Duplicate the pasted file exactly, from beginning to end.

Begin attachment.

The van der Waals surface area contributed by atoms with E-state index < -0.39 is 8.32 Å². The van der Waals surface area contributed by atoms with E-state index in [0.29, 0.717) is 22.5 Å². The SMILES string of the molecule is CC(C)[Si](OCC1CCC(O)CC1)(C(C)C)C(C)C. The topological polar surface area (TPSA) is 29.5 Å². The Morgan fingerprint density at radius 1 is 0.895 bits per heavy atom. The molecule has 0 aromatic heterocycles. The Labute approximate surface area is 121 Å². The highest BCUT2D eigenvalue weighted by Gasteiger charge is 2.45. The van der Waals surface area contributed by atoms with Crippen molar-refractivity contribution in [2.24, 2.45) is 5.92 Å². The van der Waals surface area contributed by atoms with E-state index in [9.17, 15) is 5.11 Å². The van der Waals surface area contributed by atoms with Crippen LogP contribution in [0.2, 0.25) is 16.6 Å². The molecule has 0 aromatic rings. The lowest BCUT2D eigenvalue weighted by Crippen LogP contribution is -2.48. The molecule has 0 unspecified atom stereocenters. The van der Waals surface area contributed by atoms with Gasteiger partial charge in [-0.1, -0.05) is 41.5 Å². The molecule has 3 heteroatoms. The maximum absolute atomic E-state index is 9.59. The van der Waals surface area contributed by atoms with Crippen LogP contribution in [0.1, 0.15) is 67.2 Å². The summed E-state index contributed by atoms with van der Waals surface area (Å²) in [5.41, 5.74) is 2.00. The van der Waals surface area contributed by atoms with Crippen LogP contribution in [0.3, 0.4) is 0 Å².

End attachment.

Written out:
The van der Waals surface area contributed by atoms with E-state index < -0.39 is 8.32 Å². The van der Waals surface area contributed by atoms with E-state index in [0.29, 0.717) is 22.5 Å². The SMILES string of the molecule is CC(C)[Si](OCC1CCC(O)CC1)(C(C)C)C(C)C. The topological polar surface area (TPSA) is 29.5 Å². The Morgan fingerprint density at radius 1 is 0.895 bits per heavy atom. The molecule has 0 aromatic heterocycles. The Labute approximate surface area is 121 Å². The highest BCUT2D eigenvalue weighted by Gasteiger charge is 2.45. The van der Waals surface area contributed by atoms with Crippen molar-refractivity contribution in [2.24, 2.45) is 5.92 Å². The van der Waals surface area contributed by atoms with E-state index in [9.17, 15) is 5.11 Å². The van der Waals surface area contributed by atoms with Crippen LogP contribution in [0.2, 0.25) is 16.6 Å². The molecule has 0 aromatic rings. The lowest BCUT2D eigenvalue weighted by Crippen LogP contribution is -2.48. The molecule has 0 unspecified atom stereocenters. The van der Waals surface area contributed by atoms with Gasteiger partial charge in [-0.1, -0.05) is 41.5 Å². The molecule has 3 heteroatoms. The maximum absolute atomic E-state index is 9.59. The van der Waals surface area contributed by atoms with Crippen LogP contribution in [0.1, 0.15) is 67.2 Å². The summed E-state index contributed by atoms with van der Waals surface area (Å²) in [5.41, 5.74) is 2.00. The van der Waals surface area contributed by atoms with Crippen LogP contribution in [0.3, 0.4) is 0 Å².